President Obama began his direct involvement in budget negotiations Monday by meeting separately with Senate Majority Leader Harry Reid and Senate Minority Leader Mitch McConnell. The White House called for a “balanced” approach that would include some additional revenue from changes in the tax code, but McConnell reiterated his party’s opposition to tax increases before meeting with Obama.
The White House meetings came after Republican negotiators last week dropped out of bipartisan talks led by Vice President Joe Biden, complaining that the Democrats continued to talk about tax increases as part of a deficit-reduction package.
Another point of conflict has been GOP opposition to cuts in military spending, although some Republicans are now hinting at greater flexibility in that area. Many Democrats, meanwhile, remain wary of entitlement reform.
To avoid default and the resulting economic turmoil, Congress must raise the federal debt limit soon – ideally with some measures that will start to put the country on a more responsible fiscal path. The Treasury Department says that on Aug. 2 it will run out of options to avoid default. Even before then, however, a stalemate in Washington could cause turmoil in financial markets.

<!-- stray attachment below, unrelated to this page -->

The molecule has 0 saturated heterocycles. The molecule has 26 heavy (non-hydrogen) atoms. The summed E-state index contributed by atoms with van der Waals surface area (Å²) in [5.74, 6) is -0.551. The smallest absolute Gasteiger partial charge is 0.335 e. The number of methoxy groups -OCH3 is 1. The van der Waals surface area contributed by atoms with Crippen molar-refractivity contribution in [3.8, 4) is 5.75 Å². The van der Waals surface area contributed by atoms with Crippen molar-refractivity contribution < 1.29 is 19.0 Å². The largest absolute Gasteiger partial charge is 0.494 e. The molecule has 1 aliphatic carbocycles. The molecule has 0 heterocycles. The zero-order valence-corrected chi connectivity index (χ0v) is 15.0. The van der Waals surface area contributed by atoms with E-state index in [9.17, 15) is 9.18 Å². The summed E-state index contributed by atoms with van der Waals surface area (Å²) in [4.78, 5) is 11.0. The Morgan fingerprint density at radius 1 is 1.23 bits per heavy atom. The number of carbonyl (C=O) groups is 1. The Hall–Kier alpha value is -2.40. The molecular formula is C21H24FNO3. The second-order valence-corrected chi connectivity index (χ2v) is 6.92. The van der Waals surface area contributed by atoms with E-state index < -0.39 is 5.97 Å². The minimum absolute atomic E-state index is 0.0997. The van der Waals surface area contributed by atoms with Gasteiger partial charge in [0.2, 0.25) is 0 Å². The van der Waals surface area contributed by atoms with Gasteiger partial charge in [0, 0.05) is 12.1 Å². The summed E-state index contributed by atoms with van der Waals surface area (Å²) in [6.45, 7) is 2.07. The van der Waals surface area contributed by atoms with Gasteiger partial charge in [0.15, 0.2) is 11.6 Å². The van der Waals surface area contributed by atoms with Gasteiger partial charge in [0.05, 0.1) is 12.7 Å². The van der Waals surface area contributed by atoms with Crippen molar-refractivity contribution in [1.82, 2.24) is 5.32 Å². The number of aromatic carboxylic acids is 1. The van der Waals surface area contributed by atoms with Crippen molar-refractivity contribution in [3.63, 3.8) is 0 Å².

Elected officials should keep all options, including those that would raise additional revenue, on the table for discussion. We need bipartisan cooperation in developing a plan that, while not jeopardizing the current economic recovery, will substantially curb projected deficits over the next decade and beyond.External links:White House: Comments Monday by Press Secretary Jay CarneyStatement From Senate Majority Leader Harry ReidStatement From Senate Minority Leader Mitch McConnellUpdated: Concord Issue Brief: Understanding the Federal Debt LimitBowles and Simpson: What's Needed: A $4 trillion gimmick-free deficit deal in two parts